The following article is reproduced from Italian Marxist website Marx21.it with thanks.
On 31 October 2022, Tomáš Hübner, single judge of the Prague 7 district court, sentenced Josef Skála, a well-known Marxist intellectual and former vice-president of the Communist Party of Bohemia and Moravia (KSCM), together with Vladimír Kapal, and Juraj Václavík, to eight months’ imprisonment under Article 405 of the Czech Republic’s criminal code, for having challenged the version of history that attributed the Katyn massacre (the killing of thousands of Polish prisoners of war on the territory of the USSR, occupied by the Wehrmacht in the summer of 1941) to the Soviet leadership.
Two years earlier, on 2 July 2020, the three had participated in a public discussion forum – organised, at the request of the listeners, by Svobodné radio – on the Katyn massacre, which had become one of the main topics of the anti-Soviet and anticommunist crusade of the political and social forces that came to power in 1989, whose version of the facts blames the Soviets for the premeditation and execution of the crime.
This version, based on the analysis of documents and evidence available up to 2020, is disputed by researchers and scholars from various countries, who have attributed it to the Nazi occupiers.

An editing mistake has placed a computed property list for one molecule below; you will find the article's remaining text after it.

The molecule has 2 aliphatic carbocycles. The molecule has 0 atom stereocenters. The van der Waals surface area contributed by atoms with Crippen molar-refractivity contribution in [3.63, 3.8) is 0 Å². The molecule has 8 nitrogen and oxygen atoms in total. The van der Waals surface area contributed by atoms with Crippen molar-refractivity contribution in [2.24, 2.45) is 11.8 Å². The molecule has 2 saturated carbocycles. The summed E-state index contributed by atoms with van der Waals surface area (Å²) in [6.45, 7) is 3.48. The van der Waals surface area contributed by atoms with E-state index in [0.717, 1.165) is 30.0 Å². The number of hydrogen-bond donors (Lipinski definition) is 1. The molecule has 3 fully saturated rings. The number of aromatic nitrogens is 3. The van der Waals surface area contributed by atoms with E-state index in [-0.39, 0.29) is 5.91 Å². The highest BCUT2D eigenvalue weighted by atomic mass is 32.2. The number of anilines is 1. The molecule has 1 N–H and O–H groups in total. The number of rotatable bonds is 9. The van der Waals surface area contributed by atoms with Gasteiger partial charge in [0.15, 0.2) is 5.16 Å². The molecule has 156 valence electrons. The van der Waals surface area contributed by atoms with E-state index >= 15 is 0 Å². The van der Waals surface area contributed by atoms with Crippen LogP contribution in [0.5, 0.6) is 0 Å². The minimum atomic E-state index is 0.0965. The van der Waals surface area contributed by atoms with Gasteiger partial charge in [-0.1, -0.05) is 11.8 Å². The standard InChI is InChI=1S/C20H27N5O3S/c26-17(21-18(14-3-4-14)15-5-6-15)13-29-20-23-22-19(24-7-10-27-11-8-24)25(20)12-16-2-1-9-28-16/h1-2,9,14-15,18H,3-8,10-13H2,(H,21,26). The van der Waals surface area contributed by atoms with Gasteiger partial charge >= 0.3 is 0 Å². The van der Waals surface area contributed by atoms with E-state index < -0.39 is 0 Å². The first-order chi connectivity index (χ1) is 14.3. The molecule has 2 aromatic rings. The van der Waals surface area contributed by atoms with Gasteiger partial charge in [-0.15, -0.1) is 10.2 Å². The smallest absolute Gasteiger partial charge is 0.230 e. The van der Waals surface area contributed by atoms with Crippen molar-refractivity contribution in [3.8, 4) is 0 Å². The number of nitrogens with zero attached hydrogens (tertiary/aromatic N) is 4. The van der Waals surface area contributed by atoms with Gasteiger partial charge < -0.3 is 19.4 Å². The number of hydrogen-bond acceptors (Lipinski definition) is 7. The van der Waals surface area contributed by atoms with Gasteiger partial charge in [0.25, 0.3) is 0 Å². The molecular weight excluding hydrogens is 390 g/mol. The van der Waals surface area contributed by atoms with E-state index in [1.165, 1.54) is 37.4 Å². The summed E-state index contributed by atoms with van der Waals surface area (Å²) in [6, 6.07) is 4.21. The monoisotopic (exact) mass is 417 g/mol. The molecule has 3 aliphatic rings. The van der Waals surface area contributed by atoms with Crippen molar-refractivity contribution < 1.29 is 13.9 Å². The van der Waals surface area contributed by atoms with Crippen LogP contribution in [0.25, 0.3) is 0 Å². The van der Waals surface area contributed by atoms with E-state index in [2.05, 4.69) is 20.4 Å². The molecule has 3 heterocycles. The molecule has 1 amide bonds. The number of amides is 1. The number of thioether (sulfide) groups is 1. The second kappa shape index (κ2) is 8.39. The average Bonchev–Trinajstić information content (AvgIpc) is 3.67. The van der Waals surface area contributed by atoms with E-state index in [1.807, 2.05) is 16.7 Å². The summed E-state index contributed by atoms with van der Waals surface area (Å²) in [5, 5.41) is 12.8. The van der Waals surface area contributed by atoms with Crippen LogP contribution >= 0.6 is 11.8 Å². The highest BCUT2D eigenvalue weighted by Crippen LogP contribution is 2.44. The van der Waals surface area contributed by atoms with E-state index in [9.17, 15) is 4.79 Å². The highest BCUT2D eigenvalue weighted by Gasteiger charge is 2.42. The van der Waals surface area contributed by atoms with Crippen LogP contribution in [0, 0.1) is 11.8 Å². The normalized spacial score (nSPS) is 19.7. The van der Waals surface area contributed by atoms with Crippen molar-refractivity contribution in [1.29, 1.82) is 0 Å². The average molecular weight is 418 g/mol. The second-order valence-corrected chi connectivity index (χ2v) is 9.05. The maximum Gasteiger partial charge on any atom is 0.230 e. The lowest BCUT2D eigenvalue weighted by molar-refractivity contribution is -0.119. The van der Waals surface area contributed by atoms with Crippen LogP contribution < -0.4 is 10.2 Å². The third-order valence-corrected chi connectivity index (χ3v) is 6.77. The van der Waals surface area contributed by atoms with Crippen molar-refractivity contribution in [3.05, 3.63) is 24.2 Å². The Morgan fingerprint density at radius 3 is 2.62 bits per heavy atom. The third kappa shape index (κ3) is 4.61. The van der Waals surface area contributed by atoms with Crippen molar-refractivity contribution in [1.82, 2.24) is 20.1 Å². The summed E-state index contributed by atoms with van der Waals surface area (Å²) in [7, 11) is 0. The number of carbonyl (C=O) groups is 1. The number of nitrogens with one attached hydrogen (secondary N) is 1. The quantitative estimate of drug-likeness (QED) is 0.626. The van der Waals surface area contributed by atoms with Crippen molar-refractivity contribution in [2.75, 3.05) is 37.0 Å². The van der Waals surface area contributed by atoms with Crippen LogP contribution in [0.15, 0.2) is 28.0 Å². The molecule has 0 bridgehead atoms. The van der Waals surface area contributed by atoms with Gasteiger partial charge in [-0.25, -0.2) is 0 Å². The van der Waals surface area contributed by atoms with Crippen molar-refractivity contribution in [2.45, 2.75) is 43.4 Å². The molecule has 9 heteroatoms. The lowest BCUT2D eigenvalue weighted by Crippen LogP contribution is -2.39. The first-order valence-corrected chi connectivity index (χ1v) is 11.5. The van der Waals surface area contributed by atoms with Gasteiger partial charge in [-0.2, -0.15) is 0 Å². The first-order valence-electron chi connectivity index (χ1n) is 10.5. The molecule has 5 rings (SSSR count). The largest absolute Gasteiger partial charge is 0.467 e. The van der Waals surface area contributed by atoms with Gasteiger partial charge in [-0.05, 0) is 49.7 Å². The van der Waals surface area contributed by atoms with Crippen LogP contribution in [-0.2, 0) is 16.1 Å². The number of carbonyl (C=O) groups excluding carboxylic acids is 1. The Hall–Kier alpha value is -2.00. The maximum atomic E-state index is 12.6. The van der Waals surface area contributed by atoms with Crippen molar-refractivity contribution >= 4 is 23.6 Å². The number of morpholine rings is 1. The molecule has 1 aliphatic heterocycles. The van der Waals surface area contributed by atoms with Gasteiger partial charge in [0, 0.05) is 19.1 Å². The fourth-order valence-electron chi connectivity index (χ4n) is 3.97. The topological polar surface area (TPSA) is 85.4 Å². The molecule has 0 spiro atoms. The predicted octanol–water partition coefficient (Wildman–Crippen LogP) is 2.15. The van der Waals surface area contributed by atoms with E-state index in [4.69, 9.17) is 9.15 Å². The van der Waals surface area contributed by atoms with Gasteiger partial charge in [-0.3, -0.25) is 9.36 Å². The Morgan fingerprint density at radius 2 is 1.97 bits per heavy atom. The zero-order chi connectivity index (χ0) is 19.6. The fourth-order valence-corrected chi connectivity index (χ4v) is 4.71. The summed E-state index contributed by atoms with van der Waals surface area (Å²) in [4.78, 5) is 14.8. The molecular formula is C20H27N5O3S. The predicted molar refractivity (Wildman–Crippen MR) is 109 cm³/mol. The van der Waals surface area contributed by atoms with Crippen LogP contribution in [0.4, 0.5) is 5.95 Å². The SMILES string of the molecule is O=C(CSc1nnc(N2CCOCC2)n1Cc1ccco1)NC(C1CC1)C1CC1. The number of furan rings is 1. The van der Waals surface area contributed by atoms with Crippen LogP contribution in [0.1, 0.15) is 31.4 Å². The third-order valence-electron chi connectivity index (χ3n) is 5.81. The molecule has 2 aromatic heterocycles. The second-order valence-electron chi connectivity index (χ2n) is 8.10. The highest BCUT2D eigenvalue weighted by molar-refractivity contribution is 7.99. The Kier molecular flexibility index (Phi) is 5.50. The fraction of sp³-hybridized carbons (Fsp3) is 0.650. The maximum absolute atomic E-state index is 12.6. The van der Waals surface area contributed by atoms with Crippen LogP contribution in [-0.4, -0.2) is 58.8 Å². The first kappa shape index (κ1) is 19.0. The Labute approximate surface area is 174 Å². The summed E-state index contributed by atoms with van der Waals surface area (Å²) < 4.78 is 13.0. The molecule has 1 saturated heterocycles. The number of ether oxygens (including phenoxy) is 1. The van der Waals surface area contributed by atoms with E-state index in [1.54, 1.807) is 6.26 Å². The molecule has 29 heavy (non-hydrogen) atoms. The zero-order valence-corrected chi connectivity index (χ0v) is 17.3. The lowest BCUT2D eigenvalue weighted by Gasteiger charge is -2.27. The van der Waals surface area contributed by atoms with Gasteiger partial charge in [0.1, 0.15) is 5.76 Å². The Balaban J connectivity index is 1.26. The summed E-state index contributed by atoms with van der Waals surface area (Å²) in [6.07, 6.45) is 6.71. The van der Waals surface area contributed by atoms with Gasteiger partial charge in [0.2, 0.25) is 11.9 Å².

In the July 2020 forum, Josef Skála emphasised that the aim of the discussion was to stimulate further debate without any dogmatic statements. Neither he nor the other speakers denied or questioned the massacre of Polish prisoners, nor did they endorse or justify it in any way. They simply entered into a debate, which has lasted for over three-quarters of a century, regarding who was responsible for the massacre.
They were guilty of opposing the version of history that is now passed off as inviolable canon, arguing with reference to sources and documents, including those that emerged from the archives in the period after the collapse of the USSR. The broadcast received many positive comments and did not raise controversy.
But on 18 March 2022 – almost two years later – all three forum participants were summoned by the Czech police’s ‘National command for combating organised crime’ and asked to explain themselves. This was the initial stage of the criminal proceedings, which culminated in an eight-month sentence being handed down on 31 October, against which they appealed.
Trial begins on 1 February
The association PRAK (Against Repression and Criminalisation) has highlighted some ‘coincidences’ that reveal the instrumental political use of Article 405 of the Czech criminal code.
A month before the criminal proceedings began, Josef Skála had announced his intention to run in the presidential elections. The indictment hindered him in the collection of the 50,000 signatures needed to submit his candidature.